Thomas Lévy-Lasne is an artist of many roles and talents, not just painting and drawing, but also directing and acting in films, writing regular articles about the arts, and organising innovate events to excite people about the world of creativity.

He is very much a Parisian, having grown up in the city, graduated from the École Nationale Supérieure des Beaux-Arts in 2004, and still living and working in his favourite urban environment.

He is best known for his ultra-realistic paintings of everything from city streets to still life, landscapes to domestic scenes. As he writes of his work, ‘My subject is reality – I like to confront the viewer with the canvas that is reality. Anything can be a subject for painting. The challenge is to find interest in a subject which at first glance doesn’t necessarily have any interest. Once I’ve chosen my subject I try to recreate it as faithfully and as finely as possible, to ensure that what seems banal is no longer so, to give people the opportunity to look at it differently. This seems very relevant to me, insofar as astonishment at the world is a real delight, and hatred of reality is an unfortunate symptom of our times. My painting thus acts as a sort of reality enhancer, injecting life where we no longer necessarily see it. With what seems like an ultra-banal subject, I put heart and time into painting it in the hope of giving it a freshness both for myself and for the viewer.’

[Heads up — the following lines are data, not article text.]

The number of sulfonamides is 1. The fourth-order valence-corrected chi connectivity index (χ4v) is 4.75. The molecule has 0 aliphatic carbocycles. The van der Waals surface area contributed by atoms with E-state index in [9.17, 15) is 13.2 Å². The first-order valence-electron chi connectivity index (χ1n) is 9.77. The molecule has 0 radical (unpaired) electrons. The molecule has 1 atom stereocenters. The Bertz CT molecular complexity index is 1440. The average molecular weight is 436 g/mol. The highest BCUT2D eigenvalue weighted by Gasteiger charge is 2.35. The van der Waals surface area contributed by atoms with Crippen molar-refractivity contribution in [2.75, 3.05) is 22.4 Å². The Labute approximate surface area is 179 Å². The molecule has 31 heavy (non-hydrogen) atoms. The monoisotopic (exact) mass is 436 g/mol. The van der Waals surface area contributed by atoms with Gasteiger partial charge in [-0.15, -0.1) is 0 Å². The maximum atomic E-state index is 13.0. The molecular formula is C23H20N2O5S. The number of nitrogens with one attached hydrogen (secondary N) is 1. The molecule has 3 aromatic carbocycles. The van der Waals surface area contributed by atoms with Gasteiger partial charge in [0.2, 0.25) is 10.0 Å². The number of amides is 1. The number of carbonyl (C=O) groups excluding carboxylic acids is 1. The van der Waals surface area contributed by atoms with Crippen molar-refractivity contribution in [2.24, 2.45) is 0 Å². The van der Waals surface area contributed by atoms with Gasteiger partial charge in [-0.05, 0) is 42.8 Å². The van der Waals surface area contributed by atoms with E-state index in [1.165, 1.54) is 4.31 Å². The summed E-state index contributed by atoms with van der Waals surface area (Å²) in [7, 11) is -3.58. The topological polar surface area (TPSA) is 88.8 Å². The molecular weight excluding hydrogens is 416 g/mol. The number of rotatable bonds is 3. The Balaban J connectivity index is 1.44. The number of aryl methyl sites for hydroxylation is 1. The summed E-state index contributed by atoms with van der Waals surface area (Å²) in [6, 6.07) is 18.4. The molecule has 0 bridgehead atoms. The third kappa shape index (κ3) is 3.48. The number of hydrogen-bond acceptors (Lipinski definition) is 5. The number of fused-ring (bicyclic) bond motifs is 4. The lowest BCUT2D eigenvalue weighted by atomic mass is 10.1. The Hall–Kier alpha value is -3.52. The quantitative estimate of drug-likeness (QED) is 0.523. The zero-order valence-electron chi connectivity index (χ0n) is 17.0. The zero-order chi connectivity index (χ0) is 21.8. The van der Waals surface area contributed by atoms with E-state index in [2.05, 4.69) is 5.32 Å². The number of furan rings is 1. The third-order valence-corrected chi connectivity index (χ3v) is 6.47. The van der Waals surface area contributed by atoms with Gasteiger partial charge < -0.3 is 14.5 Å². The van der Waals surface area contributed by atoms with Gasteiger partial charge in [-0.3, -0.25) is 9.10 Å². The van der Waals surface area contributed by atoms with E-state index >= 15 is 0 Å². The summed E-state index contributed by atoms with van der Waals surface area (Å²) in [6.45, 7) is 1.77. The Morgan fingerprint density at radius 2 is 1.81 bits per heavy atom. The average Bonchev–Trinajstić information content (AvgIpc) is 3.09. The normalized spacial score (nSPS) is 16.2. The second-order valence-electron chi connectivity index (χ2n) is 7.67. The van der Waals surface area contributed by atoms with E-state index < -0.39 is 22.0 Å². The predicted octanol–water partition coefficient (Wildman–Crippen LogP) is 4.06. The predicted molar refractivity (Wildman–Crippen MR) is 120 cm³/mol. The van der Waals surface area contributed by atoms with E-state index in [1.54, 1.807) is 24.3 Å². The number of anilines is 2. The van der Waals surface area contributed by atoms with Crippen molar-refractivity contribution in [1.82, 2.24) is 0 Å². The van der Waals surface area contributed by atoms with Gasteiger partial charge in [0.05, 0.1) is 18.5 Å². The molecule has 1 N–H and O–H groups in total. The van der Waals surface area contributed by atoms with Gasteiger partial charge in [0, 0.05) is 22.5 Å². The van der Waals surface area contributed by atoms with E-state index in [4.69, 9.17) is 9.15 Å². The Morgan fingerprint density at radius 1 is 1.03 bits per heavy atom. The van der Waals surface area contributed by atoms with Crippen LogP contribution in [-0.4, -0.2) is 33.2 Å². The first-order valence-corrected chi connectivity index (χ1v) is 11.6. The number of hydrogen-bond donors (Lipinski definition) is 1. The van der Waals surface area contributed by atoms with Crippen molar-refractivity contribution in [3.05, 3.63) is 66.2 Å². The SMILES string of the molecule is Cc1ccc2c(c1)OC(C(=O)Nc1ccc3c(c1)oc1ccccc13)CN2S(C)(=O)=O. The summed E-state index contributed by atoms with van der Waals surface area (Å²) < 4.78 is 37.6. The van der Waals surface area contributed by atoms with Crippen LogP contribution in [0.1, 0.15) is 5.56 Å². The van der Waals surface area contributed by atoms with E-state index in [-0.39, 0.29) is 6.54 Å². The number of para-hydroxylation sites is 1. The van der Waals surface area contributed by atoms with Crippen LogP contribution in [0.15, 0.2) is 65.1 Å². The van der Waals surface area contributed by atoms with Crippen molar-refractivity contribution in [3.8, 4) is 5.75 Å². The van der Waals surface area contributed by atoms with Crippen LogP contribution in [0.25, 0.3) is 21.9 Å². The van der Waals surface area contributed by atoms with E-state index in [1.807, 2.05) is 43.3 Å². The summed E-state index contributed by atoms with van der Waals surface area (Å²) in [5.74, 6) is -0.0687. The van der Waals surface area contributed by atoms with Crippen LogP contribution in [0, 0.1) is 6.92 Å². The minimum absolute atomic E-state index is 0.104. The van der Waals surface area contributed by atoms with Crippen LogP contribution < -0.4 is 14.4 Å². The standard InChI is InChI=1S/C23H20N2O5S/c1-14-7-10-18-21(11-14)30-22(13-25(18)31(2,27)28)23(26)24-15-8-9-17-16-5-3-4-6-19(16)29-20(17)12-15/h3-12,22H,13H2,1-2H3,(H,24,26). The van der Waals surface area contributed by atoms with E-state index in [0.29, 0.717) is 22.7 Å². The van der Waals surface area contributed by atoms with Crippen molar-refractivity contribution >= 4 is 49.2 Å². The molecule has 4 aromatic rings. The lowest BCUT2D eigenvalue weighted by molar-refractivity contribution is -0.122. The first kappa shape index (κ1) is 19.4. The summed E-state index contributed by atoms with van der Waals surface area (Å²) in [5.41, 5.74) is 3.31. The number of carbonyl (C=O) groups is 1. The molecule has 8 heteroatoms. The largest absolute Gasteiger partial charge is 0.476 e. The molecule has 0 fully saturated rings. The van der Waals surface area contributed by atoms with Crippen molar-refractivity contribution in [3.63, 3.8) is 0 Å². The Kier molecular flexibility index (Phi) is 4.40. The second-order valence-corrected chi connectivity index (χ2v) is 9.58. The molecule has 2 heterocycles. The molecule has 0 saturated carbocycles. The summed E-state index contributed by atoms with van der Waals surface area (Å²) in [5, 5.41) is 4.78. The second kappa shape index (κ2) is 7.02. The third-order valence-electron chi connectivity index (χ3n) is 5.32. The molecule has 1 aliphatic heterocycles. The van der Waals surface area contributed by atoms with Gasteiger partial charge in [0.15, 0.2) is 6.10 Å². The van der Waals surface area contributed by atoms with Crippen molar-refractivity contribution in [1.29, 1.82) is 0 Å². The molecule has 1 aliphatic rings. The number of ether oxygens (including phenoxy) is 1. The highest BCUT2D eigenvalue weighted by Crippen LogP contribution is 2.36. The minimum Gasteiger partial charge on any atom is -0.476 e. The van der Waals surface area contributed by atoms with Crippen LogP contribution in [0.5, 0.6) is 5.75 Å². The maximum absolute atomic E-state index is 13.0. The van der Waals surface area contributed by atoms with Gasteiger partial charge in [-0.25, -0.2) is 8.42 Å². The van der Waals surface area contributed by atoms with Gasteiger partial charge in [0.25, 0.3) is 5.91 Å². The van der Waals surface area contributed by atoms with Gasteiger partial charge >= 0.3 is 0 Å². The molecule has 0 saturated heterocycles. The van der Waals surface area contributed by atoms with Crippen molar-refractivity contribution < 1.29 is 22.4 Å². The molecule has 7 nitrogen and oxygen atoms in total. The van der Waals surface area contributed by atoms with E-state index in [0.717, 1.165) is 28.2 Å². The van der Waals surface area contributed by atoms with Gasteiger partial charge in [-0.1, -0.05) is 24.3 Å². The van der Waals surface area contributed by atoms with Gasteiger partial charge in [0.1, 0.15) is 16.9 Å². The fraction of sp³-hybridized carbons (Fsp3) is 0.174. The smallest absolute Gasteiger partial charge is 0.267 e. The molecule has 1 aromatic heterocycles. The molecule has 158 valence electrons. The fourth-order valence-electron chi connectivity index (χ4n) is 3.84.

Laetitia au lit (Laetitia on the Bed), 2012

In 2014, together with the painter Marc Molk, he organised a conference titled ‘The Paint Factory’ at the Collège de France; then in 2019 another conference ‘The Vitality of Contemporary Painting: The French Scene’, presenting 125 living painters in less than two hours in the form of speed dating. In 2021 he curated an exhibition in Perpignan titled ‘Appearances’, an exhibition of fifty living painters, which led to a YouTube channel interviewing the painters from the exhibition.

On the film front, in 2011 he played the leading role in the award-winning film Vilaine fille, mauvais garçon (Naughty Girl, Bad Boy), directed by Justine Triet, inspired by her life and her paintings. In 2017 he directed Le collectionneur (The Collector), his first short film, with Benoît Forgeard and Pierre Jouan.

He is also known as a regular contributor to the fine arts pages of the fashion magazine CitizenK.

Thomas Lévy-Lasne’s website is here, and his Facebook page here.

We are very grateful to our Russian friend Yuri for introducing us to the work of this artist.

Devant Courbet (Before Courbet), 2011


Example illustration